Buchholz focuses on finishing kick

March, 28, 2010
FORT MYERS, Fla. – Right-hander Clay Buchholz, who hoped to come back strong from his previous outing in which he lasted just 1 2/3 innings and allowed five earned runs against the Minnesota Twins, looked like he was heading down a similar path today, once again facing the Twins.

Buchholz gave up four runs in the first two innings – two coming on Joe Mauer’s two-run homer in the first – before settling down.

Buccholz’s final line looked like this: 4 2/3 innings, five hits, four earned runs, no walks, seven strikeouts.

“The way it ended was what I was excited about. I think I only threw 35, 36 pitches in the last three innings that I was out there,” he said. “It was definitely a step in the right direction for the season and my confidence.”

Buchholz said the key turning point came in the third inning when he induced Mauer into a groundout to shortstop. He felt his fastball location was better in the final 2 2/3 innings, which helped him get ahead in the count. He also talked about “thinking negatively” early in his start, which was a result of him thinking about results before delivering to the plate.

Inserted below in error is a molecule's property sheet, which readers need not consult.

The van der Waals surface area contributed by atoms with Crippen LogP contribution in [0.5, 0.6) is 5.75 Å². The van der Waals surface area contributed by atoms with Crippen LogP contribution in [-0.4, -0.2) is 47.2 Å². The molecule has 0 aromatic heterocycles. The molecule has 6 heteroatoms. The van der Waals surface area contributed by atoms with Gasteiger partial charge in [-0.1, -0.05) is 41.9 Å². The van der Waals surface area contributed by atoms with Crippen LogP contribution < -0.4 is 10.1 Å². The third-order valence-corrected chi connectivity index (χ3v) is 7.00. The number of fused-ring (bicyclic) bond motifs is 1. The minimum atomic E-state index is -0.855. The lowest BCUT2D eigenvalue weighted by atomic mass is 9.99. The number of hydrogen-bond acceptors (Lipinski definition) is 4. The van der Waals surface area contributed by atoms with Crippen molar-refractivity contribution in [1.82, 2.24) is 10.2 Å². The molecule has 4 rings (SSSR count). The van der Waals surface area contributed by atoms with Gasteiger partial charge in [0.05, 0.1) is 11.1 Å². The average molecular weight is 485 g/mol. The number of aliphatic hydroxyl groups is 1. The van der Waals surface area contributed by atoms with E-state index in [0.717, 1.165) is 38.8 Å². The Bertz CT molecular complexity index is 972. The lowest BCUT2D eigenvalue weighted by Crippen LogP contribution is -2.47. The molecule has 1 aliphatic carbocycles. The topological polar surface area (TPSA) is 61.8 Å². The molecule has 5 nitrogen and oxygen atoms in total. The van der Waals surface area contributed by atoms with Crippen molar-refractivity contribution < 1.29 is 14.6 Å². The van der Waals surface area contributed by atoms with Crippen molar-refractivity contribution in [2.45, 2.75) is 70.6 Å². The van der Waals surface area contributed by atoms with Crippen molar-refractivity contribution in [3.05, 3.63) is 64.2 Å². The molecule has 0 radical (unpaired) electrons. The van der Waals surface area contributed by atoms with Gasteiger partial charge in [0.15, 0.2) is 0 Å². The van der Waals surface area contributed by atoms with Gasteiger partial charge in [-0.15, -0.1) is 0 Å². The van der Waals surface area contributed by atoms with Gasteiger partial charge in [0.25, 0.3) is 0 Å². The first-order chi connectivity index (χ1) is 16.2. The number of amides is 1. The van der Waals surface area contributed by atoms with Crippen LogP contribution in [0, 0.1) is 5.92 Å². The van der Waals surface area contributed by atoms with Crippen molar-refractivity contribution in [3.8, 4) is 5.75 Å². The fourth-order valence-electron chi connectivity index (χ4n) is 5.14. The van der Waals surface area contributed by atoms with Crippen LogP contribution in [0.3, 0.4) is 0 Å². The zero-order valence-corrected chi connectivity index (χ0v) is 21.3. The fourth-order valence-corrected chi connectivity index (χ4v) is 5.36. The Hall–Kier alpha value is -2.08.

Buchholz, whose ERA this spring is now 9.53, threw 87 pitches Sunday, 53 for strikes.

"I thought he did a great job of adjusting," manager Terry Francona said. "He started out and there was some pretty solid contact. The fastball was up a little bit. Then he made the adjustment and drove the fastball down, which sets up the rest of his pitches."

As for the mental aspect of Buchholz's turnaround, Francona said: "I think sometimes he tries to be too fine and then he gets himself down in the count, or he's thinking about other things. When he just attacks the strike zone down, things usually have a way of working out, without having to think about 50 different things. When he simplifies it, his stuff is so good."

QUICK HITS: The Red Sox cranked out 16 hits in their 11-5 victory over the Twins. David Ortiz and Tug Hulett blasted three-run homers. ... With the victory, the Red Sox capture their fourth straight Mayor's Cup over the Twins. ... Closer Jonathan Papelbon got the final out of the eighth before pitching the full ninth, with Francona saying he wanted Papelbon to experience that type of situation. Papelbon had an errant pickoff throw, but said he feels good about where he is at this point. "I'm able to throw all my pitches in all counts, and go after hitters," he said.

Mike Reiss

ESPN Staff Writer



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